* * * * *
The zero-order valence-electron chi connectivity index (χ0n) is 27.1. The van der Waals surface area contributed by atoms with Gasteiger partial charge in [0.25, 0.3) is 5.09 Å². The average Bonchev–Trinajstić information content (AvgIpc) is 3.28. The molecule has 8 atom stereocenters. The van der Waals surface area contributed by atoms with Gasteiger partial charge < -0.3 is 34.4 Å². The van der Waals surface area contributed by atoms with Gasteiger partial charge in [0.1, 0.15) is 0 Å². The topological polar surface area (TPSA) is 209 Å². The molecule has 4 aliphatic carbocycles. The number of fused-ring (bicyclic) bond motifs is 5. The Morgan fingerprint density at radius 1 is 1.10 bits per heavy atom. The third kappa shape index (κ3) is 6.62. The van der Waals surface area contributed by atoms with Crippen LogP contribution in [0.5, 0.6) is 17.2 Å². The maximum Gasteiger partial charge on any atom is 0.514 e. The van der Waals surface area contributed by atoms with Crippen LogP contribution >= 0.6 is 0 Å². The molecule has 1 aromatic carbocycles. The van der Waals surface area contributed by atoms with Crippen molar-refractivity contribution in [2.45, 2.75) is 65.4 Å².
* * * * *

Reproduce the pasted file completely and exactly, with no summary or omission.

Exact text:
The zero-order valence-electron chi connectivity index (χ0n) is 27.1. The van der Waals surface area contributed by atoms with Gasteiger partial charge in [0.25, 0.3) is 5.09 Å². The average Bonchev–Trinajstić information content (AvgIpc) is 3.28. The molecule has 8 atom stereocenters. The van der Waals surface area contributed by atoms with Gasteiger partial charge < -0.3 is 34.4 Å². The van der Waals surface area contributed by atoms with Gasteiger partial charge in [0.1, 0.15) is 0 Å². The topological polar surface area (TPSA) is 209 Å². The molecule has 4 aliphatic carbocycles. The number of fused-ring (bicyclic) bond motifs is 5. The Morgan fingerprint density at radius 1 is 1.10 bits per heavy atom. The third kappa shape index (κ3) is 6.62. The van der Waals surface area contributed by atoms with Crippen LogP contribution in [0.5, 0.6) is 17.2 Å². The maximum Gasteiger partial charge on any atom is 0.514 e. The van der Waals surface area contributed by atoms with Crippen LogP contribution >= 0.6 is 0 Å². The molecule has 1 aromatic carbocycles. The van der Waals surface area contributed by atoms with Crippen molar-refractivity contribution in [2.45, 2.75) is 65.4 Å².